Sounded like a job for threads when I started, but I just seem to be spending a LOT of time on the thread handling. Admittedly, I am a novice at thread programming, :-)

          So, the threading is the 'cool' stuff. I have a prototype written in PHP but want to do it in C#. Is the responsiveness needed? No. Not really. It is a server program, after all.

          How much does this 'cool stuff' cost??? Well, I am somewhat embarrased to say, it has cost me about 2 months. I have the other pieces working individually, I just thought it would be good to tie them all together with threads. BUT..... I think the threads, while cool... are killing the project.

          Thanks for the Insight!
          -Ken
          KC7RAD

          ----- Original Message -----
          From: Seyit Caglar Abbasoglu
          To: extremeprogramming@yahoogroups.com
          Sent: Saturday, June 30, 2007 1:40 PM
          Subject: Re: [XP] New to group with quick question.


          1. Is the responsiveness of the "cool stuff" needed by customer? More
          importantly, in your opinion, will it be an essential factor for you at
          later stages? Do you think you would do that "cool stuff" anyway, or is it a
          too early decision?

          2. How much extra maintenance cost, does that "cool stuff" add to the
          project? Does that "cool stuff" effecting/slowing your progress through new
          features (which are more needed by customers)?
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        • Ken Linder
          Thanks, Charlie! I think you hit the nail on the head! -Ken KC7RAD ... From: Charlie Poole To: extremeprogramming@yahoogroups.com Sent: Saturday, June 30, 2007
          Message 4 of 13 , Jun 30, 2007
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            Thanks, Charlie!

            I think you hit the nail on the head!

            -Ken
            KC7RAD
            ----- Original Message -----
            From: Charlie Poole
            To: extremeprogramming@yahoogroups.com
            Sent: Saturday, June 30, 2007 1:43 PM
            Subject: RE: [XP] New to group with quick question.


            Not delivering is non-cool.

            > So? Comments? Should I start over and 'Get-r-Done?'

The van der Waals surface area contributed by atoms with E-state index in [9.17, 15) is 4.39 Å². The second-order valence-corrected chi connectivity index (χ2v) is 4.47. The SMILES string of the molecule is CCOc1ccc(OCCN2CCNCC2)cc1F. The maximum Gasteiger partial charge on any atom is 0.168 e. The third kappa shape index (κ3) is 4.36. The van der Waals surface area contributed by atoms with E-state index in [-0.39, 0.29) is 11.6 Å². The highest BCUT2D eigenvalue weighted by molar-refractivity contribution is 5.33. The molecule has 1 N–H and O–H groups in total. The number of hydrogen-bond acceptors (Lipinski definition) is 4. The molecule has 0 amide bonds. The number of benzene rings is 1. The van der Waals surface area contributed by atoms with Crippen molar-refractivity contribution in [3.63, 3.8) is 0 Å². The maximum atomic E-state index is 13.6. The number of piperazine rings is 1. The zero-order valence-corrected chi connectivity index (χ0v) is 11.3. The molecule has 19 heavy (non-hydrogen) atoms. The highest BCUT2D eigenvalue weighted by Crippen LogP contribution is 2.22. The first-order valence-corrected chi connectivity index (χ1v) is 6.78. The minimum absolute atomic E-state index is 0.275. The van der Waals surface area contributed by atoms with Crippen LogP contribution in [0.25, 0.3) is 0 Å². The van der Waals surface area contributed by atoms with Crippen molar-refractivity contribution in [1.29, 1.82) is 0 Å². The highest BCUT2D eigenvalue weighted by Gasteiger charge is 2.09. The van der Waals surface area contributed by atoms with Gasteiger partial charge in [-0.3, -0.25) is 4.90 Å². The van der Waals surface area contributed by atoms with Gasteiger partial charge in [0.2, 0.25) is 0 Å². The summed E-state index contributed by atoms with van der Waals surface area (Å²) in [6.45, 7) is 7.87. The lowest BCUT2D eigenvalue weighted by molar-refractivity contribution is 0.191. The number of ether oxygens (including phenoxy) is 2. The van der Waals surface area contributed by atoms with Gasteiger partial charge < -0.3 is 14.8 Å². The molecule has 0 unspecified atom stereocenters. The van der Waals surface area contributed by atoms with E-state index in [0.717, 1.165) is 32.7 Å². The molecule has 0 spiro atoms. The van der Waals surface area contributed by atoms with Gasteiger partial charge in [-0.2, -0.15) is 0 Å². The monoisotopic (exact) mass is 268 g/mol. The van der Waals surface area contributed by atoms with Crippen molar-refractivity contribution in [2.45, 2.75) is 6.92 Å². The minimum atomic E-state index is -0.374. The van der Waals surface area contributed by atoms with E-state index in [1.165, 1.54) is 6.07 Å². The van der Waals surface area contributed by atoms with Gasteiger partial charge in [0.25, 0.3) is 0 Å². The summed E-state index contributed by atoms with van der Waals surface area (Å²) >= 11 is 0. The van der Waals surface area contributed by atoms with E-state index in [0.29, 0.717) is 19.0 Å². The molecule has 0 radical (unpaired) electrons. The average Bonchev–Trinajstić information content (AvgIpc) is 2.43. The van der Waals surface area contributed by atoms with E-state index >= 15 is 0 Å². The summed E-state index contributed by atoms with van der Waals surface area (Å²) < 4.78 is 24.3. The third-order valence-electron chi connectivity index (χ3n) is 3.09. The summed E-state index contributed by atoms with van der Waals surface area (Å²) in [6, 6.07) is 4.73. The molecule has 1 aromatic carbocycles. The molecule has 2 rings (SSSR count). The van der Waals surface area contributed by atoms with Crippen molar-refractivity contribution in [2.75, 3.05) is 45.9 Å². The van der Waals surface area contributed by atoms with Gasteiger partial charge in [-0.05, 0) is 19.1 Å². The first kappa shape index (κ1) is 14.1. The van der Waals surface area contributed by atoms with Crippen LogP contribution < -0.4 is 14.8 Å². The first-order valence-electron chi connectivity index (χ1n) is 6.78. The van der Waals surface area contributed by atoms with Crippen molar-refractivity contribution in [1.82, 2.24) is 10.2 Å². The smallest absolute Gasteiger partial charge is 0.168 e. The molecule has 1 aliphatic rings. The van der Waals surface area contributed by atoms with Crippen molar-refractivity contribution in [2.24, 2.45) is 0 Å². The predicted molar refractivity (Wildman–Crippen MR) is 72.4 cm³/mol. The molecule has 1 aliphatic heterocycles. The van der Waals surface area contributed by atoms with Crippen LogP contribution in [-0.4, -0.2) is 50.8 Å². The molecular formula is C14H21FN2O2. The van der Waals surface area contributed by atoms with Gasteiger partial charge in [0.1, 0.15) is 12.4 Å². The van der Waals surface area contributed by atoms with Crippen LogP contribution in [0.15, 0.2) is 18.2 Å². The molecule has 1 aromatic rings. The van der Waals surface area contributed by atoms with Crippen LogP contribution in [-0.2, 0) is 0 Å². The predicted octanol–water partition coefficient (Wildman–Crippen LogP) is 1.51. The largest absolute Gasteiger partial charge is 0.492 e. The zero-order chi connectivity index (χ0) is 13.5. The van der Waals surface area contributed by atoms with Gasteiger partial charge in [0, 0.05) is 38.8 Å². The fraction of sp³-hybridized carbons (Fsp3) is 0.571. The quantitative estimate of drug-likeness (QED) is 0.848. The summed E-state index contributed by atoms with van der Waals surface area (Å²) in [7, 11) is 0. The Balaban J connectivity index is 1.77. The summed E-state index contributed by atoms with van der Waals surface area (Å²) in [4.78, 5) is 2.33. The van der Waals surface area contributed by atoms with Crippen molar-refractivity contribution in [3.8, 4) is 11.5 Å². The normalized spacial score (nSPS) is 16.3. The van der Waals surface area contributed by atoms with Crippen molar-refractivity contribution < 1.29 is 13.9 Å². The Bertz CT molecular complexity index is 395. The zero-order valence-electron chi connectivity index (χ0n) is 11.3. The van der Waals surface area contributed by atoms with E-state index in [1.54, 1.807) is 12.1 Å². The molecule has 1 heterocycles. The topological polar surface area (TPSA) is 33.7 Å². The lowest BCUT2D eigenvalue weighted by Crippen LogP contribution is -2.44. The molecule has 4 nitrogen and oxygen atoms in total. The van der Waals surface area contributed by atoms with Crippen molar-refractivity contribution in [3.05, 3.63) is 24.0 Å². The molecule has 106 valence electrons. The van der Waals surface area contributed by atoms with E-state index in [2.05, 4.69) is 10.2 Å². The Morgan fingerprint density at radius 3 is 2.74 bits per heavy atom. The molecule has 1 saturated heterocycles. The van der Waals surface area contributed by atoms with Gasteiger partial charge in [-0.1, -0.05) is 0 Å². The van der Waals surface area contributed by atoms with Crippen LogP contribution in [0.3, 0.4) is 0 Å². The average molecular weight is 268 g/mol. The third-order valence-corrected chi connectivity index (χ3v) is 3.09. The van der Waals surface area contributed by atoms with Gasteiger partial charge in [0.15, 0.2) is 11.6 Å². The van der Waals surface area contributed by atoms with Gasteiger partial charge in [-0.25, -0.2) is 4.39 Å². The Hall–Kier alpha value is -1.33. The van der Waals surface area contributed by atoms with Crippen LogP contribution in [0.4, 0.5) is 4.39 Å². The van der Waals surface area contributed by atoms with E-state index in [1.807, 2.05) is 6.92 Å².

Definitely. Wait for the problems that you anticipate to actually
            occur before trying to fix them. They may not show up or they may
            manifest in some slightly different way from what you imagine, calling
            for a different implementation. Treat whwat you have already done
            as a spike.
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          • J. B. Rainsberger
            ... Can you roll back to two months ago? Would that help? -- J. B. (Joe) Rainsberger :: http://www.jbrains.ca Your guide to software craftsmanship JUnit
            Message 5 of 13 , Jun 30, 2007
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              Ken Linder wrote:

              > How much does this 'cool stuff' cost??? Well, I am somewhat embarrased
              > to say, it has cost me about 2 months. I have the other pieces working
              > individually, I just thought it would be good to tie them all together
              > with threads. BUT..... I think the threads, while cool... are killing
              > the project.

              Can you roll back to two months ago? Would that help?
              --
              J. B. (Joe) Rainsberger :: http://www.jbrains.ca
              Your guide to software craftsmanship
              JUnit Recipes: Practical Methods for Programmer Testing
              2005 Gordon Pask Award for contribution Agile Software Practice
            • Ron Jeffries
              ... Ask the people who are waiting for it? Ron Jeffries www.XProgramming.com I know we always like to say it ll be easier to do it now than it will be to do it
              Message 6 of 13 , Jun 30, 2007